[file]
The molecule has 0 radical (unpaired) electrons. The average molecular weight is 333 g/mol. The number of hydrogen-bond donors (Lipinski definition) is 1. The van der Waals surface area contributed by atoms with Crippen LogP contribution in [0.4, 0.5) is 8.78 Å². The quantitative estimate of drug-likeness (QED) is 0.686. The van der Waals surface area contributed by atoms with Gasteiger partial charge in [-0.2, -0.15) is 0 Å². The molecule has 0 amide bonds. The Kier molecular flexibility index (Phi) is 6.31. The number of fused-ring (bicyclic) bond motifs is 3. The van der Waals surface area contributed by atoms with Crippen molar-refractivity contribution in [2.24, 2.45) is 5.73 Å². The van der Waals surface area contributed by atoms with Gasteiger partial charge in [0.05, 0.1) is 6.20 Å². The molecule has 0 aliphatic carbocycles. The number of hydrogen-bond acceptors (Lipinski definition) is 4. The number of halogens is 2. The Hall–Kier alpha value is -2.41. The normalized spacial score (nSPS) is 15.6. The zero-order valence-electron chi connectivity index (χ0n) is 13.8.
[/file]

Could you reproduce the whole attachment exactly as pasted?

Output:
The molecule has 0 radical (unpaired) electrons. The average molecular weight is 333 g/mol. The number of hydrogen-bond donors (Lipinski definition) is 1. The van der Waals surface area contributed by atoms with Crippen LogP contribution in [0.4, 0.5) is 8.78 Å². The quantitative estimate of drug-likeness (QED) is 0.686. The van der Waals surface area contributed by atoms with Gasteiger partial charge in [-0.2, -0.15) is 0 Å². The molecule has 0 amide bonds. The Kier molecular flexibility index (Phi) is 6.31. The number of fused-ring (bicyclic) bond motifs is 3. The van der Waals surface area contributed by atoms with Crippen molar-refractivity contribution in [2.24, 2.45) is 5.73 Å². The van der Waals surface area contributed by atoms with Gasteiger partial charge in [0.05, 0.1) is 6.20 Å². The molecule has 0 aliphatic carbocycles. The number of hydrogen-bond acceptors (Lipinski definition) is 4. The number of halogens is 2. The Hall–Kier alpha value is -2.41. The normalized spacial score (nSPS) is 15.6. The zero-order valence-electron chi connectivity index (χ0n) is 13.8.